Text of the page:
Usually the discussions that have started here have been dismissed because they are presented with a racist slant. It's not that there isn't a biological basis to learning, but the way people have attempted to twist the findings to mean something they do not in order to oppress members of certain racial or ethnic groups. It is one thing to identify differences and another to assume those differences imply superiority or inferiority, which has too often happened in discussions on IQ in this forum.

    There are also a lot of topics here that have dismissed IQ tests, mainly because they start out with either some internet test that does not accurately measure IQ, or because they are again drawing inferences and significance from those tests beyond what they are intended to measure. There is a difference between using a tool such as an IQ test to survey populations and look for correlations between abilities in performing certain types of tasks with other biological factors, and claiming the results of such a survey serve any actual predictive purpose or that the correlations imply causation.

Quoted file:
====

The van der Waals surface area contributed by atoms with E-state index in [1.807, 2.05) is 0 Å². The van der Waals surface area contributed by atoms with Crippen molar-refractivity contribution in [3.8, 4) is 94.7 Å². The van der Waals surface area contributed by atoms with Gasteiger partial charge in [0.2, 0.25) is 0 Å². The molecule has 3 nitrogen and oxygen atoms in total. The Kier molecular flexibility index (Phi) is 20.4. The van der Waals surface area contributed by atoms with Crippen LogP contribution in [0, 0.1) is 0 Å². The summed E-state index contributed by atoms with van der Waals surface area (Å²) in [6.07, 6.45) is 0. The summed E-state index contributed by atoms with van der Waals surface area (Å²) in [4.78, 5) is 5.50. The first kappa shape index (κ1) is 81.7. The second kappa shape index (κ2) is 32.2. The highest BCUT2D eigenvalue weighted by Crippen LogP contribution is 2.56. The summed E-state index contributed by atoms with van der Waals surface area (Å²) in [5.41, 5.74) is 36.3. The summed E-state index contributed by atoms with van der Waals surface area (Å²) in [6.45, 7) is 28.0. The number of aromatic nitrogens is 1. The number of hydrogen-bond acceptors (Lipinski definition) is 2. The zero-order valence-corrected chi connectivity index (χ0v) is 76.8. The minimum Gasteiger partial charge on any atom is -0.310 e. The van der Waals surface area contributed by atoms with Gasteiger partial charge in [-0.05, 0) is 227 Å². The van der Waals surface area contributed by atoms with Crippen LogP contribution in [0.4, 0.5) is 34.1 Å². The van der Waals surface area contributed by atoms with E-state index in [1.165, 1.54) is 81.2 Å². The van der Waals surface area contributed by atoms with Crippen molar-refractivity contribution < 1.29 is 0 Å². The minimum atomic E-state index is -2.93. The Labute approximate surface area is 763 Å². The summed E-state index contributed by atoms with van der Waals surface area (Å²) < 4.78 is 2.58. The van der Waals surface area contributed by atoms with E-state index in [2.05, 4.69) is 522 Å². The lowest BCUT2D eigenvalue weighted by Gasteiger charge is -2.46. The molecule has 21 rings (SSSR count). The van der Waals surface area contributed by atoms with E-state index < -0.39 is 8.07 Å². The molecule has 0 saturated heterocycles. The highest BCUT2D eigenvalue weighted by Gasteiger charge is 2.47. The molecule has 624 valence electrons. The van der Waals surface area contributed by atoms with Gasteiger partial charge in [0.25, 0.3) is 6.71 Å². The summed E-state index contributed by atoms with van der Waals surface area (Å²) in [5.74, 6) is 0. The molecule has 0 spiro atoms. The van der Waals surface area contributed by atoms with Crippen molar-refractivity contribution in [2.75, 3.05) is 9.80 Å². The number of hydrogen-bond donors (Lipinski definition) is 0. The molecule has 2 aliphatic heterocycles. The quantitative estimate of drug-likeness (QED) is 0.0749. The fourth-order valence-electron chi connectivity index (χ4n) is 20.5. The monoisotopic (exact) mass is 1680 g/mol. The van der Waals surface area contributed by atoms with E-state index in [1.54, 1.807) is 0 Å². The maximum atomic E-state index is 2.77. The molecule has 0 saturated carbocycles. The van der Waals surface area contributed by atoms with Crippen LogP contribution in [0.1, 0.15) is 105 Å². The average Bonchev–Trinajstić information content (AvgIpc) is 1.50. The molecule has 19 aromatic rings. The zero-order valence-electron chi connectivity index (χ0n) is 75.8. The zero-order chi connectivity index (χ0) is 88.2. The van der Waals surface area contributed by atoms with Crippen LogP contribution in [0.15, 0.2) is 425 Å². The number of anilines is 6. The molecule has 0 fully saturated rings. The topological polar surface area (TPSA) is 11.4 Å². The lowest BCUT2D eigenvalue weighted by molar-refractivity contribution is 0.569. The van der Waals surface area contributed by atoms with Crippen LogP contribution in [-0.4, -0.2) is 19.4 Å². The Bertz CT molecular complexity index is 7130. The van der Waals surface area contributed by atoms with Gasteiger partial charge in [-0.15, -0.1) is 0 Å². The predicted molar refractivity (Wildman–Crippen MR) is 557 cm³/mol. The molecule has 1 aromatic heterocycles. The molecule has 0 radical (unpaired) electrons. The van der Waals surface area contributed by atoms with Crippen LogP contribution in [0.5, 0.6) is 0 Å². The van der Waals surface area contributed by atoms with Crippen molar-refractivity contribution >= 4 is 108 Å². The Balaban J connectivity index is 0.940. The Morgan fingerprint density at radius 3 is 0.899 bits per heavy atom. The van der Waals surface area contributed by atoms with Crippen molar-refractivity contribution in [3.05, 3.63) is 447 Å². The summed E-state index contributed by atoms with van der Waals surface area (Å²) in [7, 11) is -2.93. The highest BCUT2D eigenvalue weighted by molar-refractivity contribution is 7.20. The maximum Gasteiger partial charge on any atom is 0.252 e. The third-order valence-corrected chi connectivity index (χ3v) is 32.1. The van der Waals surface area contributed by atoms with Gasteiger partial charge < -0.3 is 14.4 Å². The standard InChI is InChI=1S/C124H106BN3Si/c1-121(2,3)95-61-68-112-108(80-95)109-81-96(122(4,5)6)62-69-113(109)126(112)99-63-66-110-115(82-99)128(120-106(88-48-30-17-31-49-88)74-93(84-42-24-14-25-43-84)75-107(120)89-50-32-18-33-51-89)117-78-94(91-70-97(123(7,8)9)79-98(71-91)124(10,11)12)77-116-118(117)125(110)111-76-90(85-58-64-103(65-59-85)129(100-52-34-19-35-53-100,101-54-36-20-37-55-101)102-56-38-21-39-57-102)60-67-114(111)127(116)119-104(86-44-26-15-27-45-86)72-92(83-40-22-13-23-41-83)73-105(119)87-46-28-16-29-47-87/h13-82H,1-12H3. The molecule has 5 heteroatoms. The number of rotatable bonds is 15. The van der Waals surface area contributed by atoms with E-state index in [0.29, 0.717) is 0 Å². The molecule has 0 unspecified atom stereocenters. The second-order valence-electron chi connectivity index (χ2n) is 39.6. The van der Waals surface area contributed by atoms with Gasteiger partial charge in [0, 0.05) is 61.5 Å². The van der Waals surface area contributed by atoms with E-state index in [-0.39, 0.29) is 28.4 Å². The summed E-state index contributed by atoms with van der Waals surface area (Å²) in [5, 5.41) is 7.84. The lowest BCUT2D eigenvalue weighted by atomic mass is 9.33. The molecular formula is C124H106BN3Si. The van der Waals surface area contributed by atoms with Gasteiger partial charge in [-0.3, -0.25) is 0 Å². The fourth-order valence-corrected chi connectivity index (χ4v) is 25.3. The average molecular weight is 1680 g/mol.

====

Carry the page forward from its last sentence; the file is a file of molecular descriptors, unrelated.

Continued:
If the unscientific assumption that correlation means causation can be left out of the discussion, as well as any assumptions that something being different necessarily makes it better or worse than something else, then it's possible to have a reasonable scientific discussion of the topic.
  6. to pengwuino

    Race is a genetic factor, not a molecular one.

    In genetics the color of your skin and eyes and height and the shape of your body does not effect your intelligence....

    So predominantly the race you’re identified as dew to these genetic properties does not effect your i.q in any such way.